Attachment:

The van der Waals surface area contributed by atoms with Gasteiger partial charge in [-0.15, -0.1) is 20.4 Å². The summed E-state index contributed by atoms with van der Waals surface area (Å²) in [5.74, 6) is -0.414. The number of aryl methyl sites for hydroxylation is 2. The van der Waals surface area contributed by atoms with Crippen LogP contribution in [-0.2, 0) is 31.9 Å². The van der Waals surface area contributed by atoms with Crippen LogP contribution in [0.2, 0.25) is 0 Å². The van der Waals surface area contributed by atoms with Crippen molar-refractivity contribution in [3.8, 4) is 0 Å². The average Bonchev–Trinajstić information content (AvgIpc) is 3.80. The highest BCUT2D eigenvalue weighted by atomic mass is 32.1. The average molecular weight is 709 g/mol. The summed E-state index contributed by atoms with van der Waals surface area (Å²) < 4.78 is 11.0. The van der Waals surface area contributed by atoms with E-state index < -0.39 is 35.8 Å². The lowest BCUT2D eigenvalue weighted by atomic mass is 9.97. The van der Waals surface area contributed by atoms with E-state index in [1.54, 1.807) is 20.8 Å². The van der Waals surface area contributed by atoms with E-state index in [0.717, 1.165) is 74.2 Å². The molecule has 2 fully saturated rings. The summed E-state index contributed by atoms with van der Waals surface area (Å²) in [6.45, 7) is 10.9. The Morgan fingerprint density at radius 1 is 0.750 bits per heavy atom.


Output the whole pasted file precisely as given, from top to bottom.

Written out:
The van der Waals surface area contributed by atoms with Gasteiger partial charge in [-0.15, -0.1) is 20.4 Å². The summed E-state index contributed by atoms with van der Waals surface area (Å²) in [5.74, 6) is -0.414. The number of aryl methyl sites for hydroxylation is 2. The van der Waals surface area contributed by atoms with Crippen LogP contribution in [-0.2, 0) is 31.9 Å². The van der Waals surface area contributed by atoms with Crippen LogP contribution in [0.2, 0.25) is 0 Å². The van der Waals surface area contributed by atoms with Crippen molar-refractivity contribution in [3.8, 4) is 0 Å². The average Bonchev–Trinajstić information content (AvgIpc) is 3.80. The highest BCUT2D eigenvalue weighted by atomic mass is 32.1. The average molecular weight is 709 g/mol. The summed E-state index contributed by atoms with van der Waals surface area (Å²) < 4.78 is 11.0. The van der Waals surface area contributed by atoms with E-state index < -0.39 is 35.8 Å². The lowest BCUT2D eigenvalue weighted by atomic mass is 9.97. The van der Waals surface area contributed by atoms with E-state index in [1.54, 1.807) is 20.8 Å². The van der Waals surface area contributed by atoms with E-state index in [0.717, 1.165) is 74.2 Å². The molecule has 2 fully saturated rings. The summed E-state index contributed by atoms with van der Waals surface area (Å²) in [6.45, 7) is 10.9. The Morgan fingerprint density at radius 1 is 0.750 bits per heavy atom.